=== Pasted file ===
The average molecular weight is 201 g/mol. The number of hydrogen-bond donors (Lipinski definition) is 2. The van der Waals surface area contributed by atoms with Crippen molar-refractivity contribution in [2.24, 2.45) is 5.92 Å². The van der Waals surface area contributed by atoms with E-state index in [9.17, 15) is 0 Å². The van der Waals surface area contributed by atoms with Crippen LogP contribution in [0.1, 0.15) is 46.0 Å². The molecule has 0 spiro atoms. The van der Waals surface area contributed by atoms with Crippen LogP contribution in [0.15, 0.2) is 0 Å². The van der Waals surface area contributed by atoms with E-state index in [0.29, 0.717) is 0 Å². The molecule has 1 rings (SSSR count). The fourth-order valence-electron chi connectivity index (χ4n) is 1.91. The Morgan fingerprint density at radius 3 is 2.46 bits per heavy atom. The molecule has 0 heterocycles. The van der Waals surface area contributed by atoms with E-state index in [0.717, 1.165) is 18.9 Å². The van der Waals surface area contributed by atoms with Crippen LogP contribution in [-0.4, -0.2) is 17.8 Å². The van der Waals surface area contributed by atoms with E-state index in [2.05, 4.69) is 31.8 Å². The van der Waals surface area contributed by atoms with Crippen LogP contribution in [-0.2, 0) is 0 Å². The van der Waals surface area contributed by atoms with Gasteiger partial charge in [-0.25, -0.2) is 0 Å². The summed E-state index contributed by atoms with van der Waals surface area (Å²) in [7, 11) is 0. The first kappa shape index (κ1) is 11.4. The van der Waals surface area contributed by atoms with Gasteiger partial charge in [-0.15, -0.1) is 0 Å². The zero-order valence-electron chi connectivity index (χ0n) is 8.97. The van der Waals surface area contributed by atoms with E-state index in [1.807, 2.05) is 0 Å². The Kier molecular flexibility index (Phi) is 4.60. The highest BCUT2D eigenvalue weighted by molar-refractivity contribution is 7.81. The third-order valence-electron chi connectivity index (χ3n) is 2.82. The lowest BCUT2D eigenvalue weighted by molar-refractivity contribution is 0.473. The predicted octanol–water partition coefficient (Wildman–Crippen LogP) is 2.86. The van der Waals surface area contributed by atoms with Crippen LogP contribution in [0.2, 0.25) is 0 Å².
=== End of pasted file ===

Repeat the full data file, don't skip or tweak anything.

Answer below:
The average molecular weight is 201 g/mol. The number of hydrogen-bond donors (Lipinski definition) is 2. The van der Waals surface area contributed by atoms with Crippen molar-refractivity contribution in [2.24, 2.45) is 5.92 Å². The van der Waals surface area contributed by atoms with E-state index in [9.17, 15) is 0 Å². The van der Waals surface area contributed by atoms with Crippen LogP contribution in [0.1, 0.15) is 46.0 Å². The molecule has 0 spiro atoms. The van der Waals surface area contributed by atoms with Crippen LogP contribution in [0.15, 0.2) is 0 Å². The van der Waals surface area contributed by atoms with E-state index in [0.29, 0.717) is 0 Å². The molecule has 1 rings (SSSR count). The fourth-order valence-electron chi connectivity index (χ4n) is 1.91. The Morgan fingerprint density at radius 3 is 2.46 bits per heavy atom. The molecule has 0 heterocycles. The van der Waals surface area contributed by atoms with E-state index in [0.717, 1.165) is 18.9 Å². The van der Waals surface area contributed by atoms with Crippen LogP contribution in [-0.4, -0.2) is 17.8 Å². The van der Waals surface area contributed by atoms with E-state index in [2.05, 4.69) is 31.8 Å². The van der Waals surface area contributed by atoms with Crippen LogP contribution in [-0.2, 0) is 0 Å². The van der Waals surface area contributed by atoms with Gasteiger partial charge in [-0.25, -0.2) is 0 Å². The summed E-state index contributed by atoms with van der Waals surface area (Å²) in [7, 11) is 0. The first kappa shape index (κ1) is 11.4. The van der Waals surface area contributed by atoms with Gasteiger partial charge in [-0.15, -0.1) is 0 Å². The zero-order valence-electron chi connectivity index (χ0n) is 8.97. The van der Waals surface area contributed by atoms with E-state index in [1.807, 2.05) is 0 Å². The Kier molecular flexibility index (Phi) is 4.60. The highest BCUT2D eigenvalue weighted by molar-refractivity contribution is 7.81. The third-order valence-electron chi connectivity index (χ3n) is 2.82. The lowest BCUT2D eigenvalue weighted by molar-refractivity contribution is 0.473. The predicted octanol–water partition coefficient (Wildman–Crippen LogP) is 2.86. The van der Waals surface area contributed by atoms with Crippen LogP contribution in [0.2, 0.25) is 0 Å².